Thursday, April 12, 2018

Middlesex by Jeffrey Eugenides

Middlesex by Jeffrey Eugenides
Published September 2002 by Knopf Canada
Read by Kristoffer Tabori
Source: my audiobook purchased at my local library book sale; I also have a physical copy, the origins of which I don't recall

Publisher's Summary:
In the spring of 1974, Calliope Stephanides finds herself drawn to a classmate at her girls' school in Grosse Point, Michigan. That passion -- along with her failure to develop -- leads Callie to suspect that she is not like other girls. The explanation for this is a rare genetic mutation -- and a guilty secret -- that have followed Callie's grandparents from the crumbling Ottoman Empire to Prohibition-era Detroit and beyond, outlasting the glory days of the Motor City, the race riots of 1967, and the family's second migration, into the foreign country known as suburbia. Thanks to the gene, Callie is part girl, part boy. And even though the gene's epic travels have ended, her own odyssey has only begun.

My Thoughts:
"I was born twice: first, as a baby January of 1960; and then again, as a teenage August of 1974."

Once upon a time, I suppose I had some inkling what this book was about. Then I forgot. I just knew that it was a book that people raved about. So I bought it. Twice. Then, shortly after I bought the audiobook, I read somewhere that it was the first popular book with a hermaphrodite as its main character; and, I'm ashamed to say, I moved it to the bottom of the pile. And then I listened to podcasts instead of popping in the first disc. I could not imagine 500 pages about a hermaphrodite that wasn't just sensationalized. Stupid, stupid, stupid.

If you've been reading my Sunday posts, or follow me on Instagram, Snapchat, or Litsy, you've been hearing me rave about this book for the past few weeks, "One of the best readings of a book I've ever listened to; Kristoffer Tabori is amazing,""just blown away by Eugenides writing. Why did I wait so long?!" When the end-of-the-year post goes up with my favorites for the year, it's going to be pretty tough to top this one as my favorite audiobook of the year.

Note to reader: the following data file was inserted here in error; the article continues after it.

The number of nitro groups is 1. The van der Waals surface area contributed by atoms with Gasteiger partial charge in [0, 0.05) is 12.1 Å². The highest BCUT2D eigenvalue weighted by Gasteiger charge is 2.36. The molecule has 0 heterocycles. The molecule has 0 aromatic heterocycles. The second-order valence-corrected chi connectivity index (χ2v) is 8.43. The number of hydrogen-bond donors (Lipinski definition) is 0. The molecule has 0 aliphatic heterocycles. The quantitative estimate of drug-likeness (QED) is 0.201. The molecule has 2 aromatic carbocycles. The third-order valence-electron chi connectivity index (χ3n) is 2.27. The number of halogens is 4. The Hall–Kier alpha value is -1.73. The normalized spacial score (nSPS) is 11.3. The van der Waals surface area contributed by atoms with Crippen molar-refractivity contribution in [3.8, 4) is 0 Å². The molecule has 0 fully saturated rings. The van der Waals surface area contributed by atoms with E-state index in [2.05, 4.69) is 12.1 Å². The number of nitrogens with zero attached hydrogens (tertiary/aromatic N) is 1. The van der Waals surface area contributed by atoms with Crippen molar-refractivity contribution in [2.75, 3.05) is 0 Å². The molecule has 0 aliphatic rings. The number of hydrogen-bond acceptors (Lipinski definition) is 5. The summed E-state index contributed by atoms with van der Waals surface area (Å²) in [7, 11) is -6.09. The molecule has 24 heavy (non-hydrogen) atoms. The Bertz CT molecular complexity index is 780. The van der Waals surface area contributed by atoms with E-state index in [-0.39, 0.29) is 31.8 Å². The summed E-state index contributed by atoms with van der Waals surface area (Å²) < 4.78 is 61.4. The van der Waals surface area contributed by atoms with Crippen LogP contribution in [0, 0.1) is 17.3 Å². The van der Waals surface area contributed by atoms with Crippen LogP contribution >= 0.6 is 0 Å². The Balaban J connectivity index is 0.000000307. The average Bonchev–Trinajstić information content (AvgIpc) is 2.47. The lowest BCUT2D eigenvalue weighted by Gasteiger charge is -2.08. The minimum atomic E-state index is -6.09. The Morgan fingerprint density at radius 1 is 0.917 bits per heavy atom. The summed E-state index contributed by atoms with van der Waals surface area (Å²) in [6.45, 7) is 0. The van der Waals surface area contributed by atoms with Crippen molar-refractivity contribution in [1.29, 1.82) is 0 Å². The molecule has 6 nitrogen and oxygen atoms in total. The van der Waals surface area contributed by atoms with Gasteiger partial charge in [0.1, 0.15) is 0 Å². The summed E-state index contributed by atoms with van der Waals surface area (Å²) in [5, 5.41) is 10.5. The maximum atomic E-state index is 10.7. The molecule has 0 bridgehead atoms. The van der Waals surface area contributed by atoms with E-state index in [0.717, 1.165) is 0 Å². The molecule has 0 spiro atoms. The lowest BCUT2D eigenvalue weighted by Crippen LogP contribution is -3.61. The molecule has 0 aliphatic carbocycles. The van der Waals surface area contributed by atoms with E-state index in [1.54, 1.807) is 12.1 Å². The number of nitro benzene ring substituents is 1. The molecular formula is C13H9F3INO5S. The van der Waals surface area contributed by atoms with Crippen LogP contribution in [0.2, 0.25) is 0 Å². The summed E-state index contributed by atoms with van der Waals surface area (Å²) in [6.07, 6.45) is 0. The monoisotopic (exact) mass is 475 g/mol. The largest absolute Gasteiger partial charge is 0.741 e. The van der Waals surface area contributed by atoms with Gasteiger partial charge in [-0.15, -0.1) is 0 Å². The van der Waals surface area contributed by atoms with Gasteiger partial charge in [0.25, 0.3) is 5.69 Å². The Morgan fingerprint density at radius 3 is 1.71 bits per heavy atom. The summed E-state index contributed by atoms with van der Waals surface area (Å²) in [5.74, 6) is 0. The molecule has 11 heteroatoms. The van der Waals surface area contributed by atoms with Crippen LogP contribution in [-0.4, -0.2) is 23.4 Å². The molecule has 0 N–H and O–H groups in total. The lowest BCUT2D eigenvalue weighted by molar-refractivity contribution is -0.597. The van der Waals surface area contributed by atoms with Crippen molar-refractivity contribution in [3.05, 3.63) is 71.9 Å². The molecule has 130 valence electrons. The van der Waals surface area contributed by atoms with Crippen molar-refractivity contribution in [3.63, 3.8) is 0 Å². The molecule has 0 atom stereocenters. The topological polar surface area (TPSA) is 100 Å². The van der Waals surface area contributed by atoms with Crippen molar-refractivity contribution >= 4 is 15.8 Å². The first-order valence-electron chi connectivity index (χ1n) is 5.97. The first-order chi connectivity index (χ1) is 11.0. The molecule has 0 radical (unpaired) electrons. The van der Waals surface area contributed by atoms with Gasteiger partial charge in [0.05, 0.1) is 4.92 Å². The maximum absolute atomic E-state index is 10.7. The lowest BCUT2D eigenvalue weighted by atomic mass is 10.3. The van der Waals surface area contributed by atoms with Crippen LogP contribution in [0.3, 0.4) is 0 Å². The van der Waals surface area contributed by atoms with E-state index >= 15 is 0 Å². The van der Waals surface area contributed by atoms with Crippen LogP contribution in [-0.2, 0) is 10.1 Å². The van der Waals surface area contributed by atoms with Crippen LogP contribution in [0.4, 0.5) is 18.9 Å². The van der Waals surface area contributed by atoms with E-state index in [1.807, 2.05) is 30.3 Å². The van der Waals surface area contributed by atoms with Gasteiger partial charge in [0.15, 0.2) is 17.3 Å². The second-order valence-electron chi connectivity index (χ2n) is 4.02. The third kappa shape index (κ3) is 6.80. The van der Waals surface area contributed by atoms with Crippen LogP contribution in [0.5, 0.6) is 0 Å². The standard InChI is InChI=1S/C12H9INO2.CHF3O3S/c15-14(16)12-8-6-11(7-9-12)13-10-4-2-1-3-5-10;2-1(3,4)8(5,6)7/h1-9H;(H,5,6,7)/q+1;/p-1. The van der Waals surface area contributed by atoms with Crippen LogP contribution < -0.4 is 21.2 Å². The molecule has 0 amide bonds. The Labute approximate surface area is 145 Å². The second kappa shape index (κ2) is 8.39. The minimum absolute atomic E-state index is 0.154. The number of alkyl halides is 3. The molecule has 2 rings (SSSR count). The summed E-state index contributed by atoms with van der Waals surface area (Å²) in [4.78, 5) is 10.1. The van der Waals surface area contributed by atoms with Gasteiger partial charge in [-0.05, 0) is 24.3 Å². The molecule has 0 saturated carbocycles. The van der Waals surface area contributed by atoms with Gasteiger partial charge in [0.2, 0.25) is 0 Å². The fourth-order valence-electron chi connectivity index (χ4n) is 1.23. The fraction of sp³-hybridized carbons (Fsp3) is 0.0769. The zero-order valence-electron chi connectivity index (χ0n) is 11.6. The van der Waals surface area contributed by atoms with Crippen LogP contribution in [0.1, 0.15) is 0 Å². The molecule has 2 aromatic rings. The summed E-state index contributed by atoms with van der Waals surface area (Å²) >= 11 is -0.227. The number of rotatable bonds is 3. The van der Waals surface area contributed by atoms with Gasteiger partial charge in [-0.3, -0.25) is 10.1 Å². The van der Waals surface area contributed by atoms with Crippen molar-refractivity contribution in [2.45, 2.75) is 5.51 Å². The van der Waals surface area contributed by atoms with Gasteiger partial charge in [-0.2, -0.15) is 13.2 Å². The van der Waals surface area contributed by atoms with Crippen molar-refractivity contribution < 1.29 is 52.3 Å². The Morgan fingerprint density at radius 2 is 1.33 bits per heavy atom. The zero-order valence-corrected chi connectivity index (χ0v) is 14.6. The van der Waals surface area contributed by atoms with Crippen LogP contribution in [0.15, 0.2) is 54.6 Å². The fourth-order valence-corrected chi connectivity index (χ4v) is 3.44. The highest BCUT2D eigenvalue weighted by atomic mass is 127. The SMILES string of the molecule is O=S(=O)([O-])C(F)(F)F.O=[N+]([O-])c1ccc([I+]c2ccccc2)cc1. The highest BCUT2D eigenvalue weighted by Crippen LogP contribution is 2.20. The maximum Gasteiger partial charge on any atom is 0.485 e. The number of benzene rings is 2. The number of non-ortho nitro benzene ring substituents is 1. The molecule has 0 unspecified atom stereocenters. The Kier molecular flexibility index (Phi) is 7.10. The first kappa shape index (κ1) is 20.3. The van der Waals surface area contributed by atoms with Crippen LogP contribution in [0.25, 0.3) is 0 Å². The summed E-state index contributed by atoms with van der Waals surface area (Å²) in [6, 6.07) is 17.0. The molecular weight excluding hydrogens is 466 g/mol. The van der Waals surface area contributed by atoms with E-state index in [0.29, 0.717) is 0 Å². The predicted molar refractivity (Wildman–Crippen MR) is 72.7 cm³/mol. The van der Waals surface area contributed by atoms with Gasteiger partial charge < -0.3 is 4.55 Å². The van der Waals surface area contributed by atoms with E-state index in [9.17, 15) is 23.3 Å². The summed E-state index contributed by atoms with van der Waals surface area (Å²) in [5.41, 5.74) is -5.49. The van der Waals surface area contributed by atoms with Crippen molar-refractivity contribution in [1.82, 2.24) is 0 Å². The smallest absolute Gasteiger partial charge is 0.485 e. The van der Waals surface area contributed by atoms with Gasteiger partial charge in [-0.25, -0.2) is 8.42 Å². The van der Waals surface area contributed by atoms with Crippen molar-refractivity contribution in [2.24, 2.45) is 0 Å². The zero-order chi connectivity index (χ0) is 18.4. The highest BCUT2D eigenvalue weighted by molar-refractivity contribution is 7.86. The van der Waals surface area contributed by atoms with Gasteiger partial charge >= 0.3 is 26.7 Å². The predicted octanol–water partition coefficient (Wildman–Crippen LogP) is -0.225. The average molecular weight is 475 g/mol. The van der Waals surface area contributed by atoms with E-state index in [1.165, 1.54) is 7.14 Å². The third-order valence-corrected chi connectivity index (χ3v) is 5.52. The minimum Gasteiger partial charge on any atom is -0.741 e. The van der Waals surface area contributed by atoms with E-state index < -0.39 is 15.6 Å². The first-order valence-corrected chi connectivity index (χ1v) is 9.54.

But just how did I overcome my qualms about a book featuring an hermaphrodite? I'm not going to lie; some parts of the book made me a little uncomfortable. But, then I've been working the past couple of years to read more books that make me uncomfortable so I appreciate the ways that Eugenides made me learn about human sexuality. In the end, what he seems to be saying about all of that is that it is who we are inside that makes us who we are, not what we are on the outside.

But this book is about so much more than gender identity. It's a coming of age story that's also about war, passion, immigration and the immigrant experience, the rise and fall of a city, racial tensions, religion, nature versus nurture, societies, the American Dream, gender roles, and, most of all, it's about family. The characters in this book will stay with me for a long time: Lefty and Desdemona who escaped the great fire of Smyrna and pursued the American Dream while never leaving their Greek customs entirely behind; Jimmy Zizmo, who was married to their cousin and took them under his wing but who also exposed them to the seamier side of America; Milton, who worked hard to leave behind his Greek roots and become a big man with his Cadillacs and unusual house in the tony suburb of Gross Pointe; the aunts, uncles, and family friends who made up the Sunday dinner crowd. They all made Callie/Cal who she/he was as much by who they were as by genetics.

Does Eugenides sometimes get a little verbose? Oh, yeah, sometimes to the point of ridiculousness. But I'm willing to forgive all of that for the empathy, sadness, humor, and insight that he has imbued his story with. As I said when I was getting near the end, I'm going to miss this book.


  1. This was a good one. I read it a while ago so your review brought it all back. Thanks.

  2. I read this book several years ago and agree with all you said. I think it was likely the first book I'd read with a gender identity issue. Of course, this book is over 15 years old, so it's not new. As you mentioned, it was about Callie/Cal, but it was about a lot more. The family story was fascinating as well. I would recommend this one too. And I might look for the audio because I like to reread books at times by listening to them.

  3. It was quite good. I read Annabel after it. Also about a hermaphrodite. It was a little darker but also very good.

  4. I was lucky enough to stumble upon this one when I first started listening to audiobooks. Someone recommended it to me as one of the better ones, so without knowing anything about the book I gave it a go. I still consider it one of my top audiobook experiences. The story is SO good, and Kristoffer Tabori does an excellent job bringing to life all of the characters. It would definitely be one I to which I would listen again should I ever run out of audiobooks.

  5. This has also been sitting on my shelf for awhile. Wonderful review and I know I need to move this toward the top of the pile!

  6. I have so much love for this book and am glad you ended up liking it, despite your initial doubts.